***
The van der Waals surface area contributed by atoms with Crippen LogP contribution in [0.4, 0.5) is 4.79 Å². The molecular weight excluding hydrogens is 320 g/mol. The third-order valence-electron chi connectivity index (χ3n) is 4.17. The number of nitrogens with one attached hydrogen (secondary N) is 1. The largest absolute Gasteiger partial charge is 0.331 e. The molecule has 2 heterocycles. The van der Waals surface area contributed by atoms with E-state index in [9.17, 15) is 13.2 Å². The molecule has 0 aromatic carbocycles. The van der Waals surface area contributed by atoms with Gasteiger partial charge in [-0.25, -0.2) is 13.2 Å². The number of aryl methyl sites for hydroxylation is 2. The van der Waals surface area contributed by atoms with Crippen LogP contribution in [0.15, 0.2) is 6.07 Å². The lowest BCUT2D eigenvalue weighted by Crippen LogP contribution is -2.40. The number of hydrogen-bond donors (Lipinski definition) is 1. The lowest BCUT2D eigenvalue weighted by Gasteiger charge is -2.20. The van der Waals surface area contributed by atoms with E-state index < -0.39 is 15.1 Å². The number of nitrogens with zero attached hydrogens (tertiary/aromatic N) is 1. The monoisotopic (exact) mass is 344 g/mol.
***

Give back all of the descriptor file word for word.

The van der Waals surface area contributed by atoms with Crippen LogP contribution in [0.4, 0.5) is 4.79 Å². The molecular weight excluding hydrogens is 320 g/mol. The third-order valence-electron chi connectivity index (χ3n) is 4.17. The number of nitrogens with one attached hydrogen (secondary N) is 1. The largest absolute Gasteiger partial charge is 0.331 e. The molecule has 2 heterocycles. The van der Waals surface area contributed by atoms with E-state index in [9.17, 15) is 13.2 Å². The molecule has 0 aromatic carbocycles. The van der Waals surface area contributed by atoms with Gasteiger partial charge in [-0.25, -0.2) is 13.2 Å². The number of aryl methyl sites for hydroxylation is 2. The van der Waals surface area contributed by atoms with Crippen LogP contribution in [0.15, 0.2) is 6.07 Å². The lowest BCUT2D eigenvalue weighted by Crippen LogP contribution is -2.40. The number of hydrogen-bond donors (Lipinski definition) is 1. The lowest BCUT2D eigenvalue weighted by Gasteiger charge is -2.20. The van der Waals surface area contributed by atoms with E-state index < -0.39 is 15.1 Å². The number of nitrogens with zero attached hydrogens (tertiary/aromatic N) is 1. The monoisotopic (exact) mass is 344 g/mol.